Resource Management


Refuge staff depend upon and utilize various tools to manage the Washita National Wildlife Refuge.

Moist Soil Management:
Washita National Wildlife Refuge was established to provide a feeding and resting area for wintering and migrating waterfowl and sandhill cranes. The refuge manages approximately 85 acres of moist soil units to provide food and resting areas for ducks and geese. A moist soil unit is a shallow, man-made pond designed to be flooded in the wintertime and dry in the summer. Moist soil units are sometimes planted in millet or milo to provide food for waterfowl. Refuge staff actively manages the moist soil units, performing activities such as dike construction and maintenance, controlling invasive species, maintenance of water control structures, and pumping water into the units when needed.

Farming for Wildlife:
Washita National Wildlife Refuge provides a wintering place for hundreds of thousands of geese every year. These birds rest on Foss Lake at nighttime and travel to nearby farm fields to feed by day. The refuge plants about 2,000 acres of small grains, including wheat, rye, and triticale, for the geese to eat. Geese graze on the wheat while it is still green rather than eating the grain. Farming activities include cultivation, planting, weed control, and harvest - if any of the crops survive the hungry geese!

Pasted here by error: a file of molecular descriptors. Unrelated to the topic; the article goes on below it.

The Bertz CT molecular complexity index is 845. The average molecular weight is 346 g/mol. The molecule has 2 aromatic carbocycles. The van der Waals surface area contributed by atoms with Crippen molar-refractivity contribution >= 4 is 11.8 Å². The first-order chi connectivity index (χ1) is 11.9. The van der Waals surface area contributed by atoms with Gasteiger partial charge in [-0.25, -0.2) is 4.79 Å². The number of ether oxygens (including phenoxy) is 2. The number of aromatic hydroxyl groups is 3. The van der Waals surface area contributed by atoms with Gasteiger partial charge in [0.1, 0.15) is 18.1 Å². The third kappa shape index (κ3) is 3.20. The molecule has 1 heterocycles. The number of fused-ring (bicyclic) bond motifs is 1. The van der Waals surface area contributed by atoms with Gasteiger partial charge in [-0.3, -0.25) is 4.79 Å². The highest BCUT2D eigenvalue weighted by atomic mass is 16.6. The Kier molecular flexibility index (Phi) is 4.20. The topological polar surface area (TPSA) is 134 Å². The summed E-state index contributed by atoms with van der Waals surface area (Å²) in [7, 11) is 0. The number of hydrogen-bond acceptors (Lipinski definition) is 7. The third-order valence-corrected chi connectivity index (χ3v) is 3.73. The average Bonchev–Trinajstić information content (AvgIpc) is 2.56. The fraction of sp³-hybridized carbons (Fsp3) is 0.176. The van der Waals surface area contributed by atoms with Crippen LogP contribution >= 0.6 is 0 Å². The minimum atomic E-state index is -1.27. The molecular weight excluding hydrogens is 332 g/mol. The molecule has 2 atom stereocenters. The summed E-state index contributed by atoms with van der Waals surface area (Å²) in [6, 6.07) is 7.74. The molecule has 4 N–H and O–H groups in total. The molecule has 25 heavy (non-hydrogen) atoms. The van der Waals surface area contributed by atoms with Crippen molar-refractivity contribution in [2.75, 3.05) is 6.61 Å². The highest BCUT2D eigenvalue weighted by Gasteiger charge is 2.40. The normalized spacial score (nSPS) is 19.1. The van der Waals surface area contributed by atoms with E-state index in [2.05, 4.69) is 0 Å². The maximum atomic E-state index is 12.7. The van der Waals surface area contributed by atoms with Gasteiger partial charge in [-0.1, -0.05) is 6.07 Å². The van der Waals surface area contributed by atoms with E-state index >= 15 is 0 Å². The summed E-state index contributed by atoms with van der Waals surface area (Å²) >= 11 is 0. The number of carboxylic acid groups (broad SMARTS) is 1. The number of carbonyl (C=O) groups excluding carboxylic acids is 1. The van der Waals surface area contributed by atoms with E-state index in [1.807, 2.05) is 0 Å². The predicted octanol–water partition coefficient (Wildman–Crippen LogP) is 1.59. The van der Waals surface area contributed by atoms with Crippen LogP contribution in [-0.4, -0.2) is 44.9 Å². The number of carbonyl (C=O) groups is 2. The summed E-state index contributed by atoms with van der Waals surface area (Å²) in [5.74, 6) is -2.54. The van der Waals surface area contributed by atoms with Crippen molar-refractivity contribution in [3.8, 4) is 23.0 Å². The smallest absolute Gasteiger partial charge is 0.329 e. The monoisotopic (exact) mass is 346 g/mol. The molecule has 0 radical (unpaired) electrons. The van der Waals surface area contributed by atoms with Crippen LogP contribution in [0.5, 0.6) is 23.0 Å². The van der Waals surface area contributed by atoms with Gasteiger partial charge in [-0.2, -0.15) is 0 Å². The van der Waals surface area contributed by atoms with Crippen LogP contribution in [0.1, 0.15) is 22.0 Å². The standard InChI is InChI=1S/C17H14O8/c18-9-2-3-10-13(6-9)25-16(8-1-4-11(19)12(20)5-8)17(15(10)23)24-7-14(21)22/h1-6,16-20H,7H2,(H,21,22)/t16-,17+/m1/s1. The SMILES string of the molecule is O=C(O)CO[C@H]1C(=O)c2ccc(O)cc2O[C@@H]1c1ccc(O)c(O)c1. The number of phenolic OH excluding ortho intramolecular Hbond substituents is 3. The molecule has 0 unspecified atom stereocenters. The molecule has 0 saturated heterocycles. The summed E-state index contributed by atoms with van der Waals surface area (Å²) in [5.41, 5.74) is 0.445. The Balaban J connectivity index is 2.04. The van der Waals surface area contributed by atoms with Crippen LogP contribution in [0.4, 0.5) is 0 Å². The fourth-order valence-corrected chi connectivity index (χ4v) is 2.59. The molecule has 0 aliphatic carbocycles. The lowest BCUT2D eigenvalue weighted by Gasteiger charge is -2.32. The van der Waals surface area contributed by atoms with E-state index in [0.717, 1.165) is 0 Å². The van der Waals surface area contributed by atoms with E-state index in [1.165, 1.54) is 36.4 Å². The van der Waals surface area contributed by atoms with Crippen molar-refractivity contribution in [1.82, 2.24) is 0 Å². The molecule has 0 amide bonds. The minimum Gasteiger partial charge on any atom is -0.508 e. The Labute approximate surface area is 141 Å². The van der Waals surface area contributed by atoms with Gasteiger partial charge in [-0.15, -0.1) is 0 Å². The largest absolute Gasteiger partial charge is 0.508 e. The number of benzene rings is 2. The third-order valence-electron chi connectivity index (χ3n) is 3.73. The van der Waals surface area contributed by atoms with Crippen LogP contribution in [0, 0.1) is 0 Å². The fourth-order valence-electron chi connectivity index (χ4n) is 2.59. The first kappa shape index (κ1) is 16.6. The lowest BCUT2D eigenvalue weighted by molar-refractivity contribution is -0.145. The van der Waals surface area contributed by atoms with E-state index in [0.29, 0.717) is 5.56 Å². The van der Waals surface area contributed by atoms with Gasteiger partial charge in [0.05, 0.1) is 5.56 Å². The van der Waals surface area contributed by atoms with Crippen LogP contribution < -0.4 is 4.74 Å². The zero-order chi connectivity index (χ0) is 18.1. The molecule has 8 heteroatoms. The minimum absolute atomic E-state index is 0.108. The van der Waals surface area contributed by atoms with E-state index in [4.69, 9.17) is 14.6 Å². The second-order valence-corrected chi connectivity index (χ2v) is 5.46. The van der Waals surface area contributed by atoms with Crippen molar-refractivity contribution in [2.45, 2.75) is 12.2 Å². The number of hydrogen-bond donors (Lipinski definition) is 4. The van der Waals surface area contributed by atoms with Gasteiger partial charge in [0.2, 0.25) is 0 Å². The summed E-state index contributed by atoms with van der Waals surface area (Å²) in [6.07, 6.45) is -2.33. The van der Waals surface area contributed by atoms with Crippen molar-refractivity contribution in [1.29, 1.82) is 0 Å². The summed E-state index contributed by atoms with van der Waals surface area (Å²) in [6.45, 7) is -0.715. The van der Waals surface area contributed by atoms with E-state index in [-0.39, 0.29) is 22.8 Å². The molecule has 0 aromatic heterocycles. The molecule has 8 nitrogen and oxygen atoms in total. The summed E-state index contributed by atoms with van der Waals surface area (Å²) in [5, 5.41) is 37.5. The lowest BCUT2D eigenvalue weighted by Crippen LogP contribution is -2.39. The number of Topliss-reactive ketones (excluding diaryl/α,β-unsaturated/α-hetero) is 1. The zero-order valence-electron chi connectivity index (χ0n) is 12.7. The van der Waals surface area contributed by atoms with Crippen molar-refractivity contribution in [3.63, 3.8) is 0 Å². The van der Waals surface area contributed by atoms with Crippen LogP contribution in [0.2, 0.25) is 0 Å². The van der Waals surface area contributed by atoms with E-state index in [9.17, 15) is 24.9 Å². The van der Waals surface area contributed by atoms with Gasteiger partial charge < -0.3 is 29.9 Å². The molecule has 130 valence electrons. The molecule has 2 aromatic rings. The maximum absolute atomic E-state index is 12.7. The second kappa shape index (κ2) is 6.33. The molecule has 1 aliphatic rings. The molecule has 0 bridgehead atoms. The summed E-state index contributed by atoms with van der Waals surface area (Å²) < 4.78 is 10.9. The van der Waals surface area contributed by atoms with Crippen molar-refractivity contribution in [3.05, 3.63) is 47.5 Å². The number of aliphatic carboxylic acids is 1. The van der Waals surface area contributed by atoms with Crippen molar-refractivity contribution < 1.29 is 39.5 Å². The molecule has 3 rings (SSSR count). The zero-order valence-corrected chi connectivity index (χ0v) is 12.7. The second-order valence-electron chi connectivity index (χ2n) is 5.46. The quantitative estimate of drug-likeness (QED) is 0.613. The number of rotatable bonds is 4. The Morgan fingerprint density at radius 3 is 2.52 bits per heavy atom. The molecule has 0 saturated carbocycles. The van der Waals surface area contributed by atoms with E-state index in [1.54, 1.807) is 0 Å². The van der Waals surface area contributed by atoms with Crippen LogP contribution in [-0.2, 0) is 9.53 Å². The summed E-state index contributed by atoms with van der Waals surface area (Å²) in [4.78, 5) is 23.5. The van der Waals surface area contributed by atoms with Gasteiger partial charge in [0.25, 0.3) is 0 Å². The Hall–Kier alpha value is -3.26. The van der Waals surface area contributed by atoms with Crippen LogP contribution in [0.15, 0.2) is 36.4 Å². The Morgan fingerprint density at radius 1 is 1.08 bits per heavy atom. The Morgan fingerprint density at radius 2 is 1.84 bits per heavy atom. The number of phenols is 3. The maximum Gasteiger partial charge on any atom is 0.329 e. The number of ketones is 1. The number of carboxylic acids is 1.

Prescribed Fire:
The refuge encompasses more than 2,000 acres of grasslands. The mixed-grass prairie native to western Oklahoma is a fire-adapted ecosystem. Grasslands existed for thousands of years with regular wild fires that helped maintain the open grasslands by keeping out many trees. The refuge conducts prescribed burns to keep grasslands open and free of invasive trees such as eastern redcedar. The Zone Fire Crew from Wichita Mountains Wildlife Refuge near Lawton, OK along with Washita’s staff conduct burns according to burn plans. They also work with our local Volunteer Fire Departments in the event of a wildfire.

Invasive Species Management:
Exotic and invasive species are plants and animals that come from somewhere else and can take over an area by pushing out the native species. Some exotic invasive plants found at Washita National Wildlife Refuge are johnsongrass, saltcedar, plumegrass, giant reed and cheatgrass. These non-native plants do not provide good habitat for our native wildlife, and the refuge works throughout the year to control these species. Non-native animals can also be found on the refuge. Domestic dogs and cats are sometimes dumped here and they can be extremely harmful to native animals. It is illegal to release domestic animals onto any National Wildlife Refuge. Domestic pigs have recently become a problem at Washita and plans are underway to remove them before they become established in large numbers.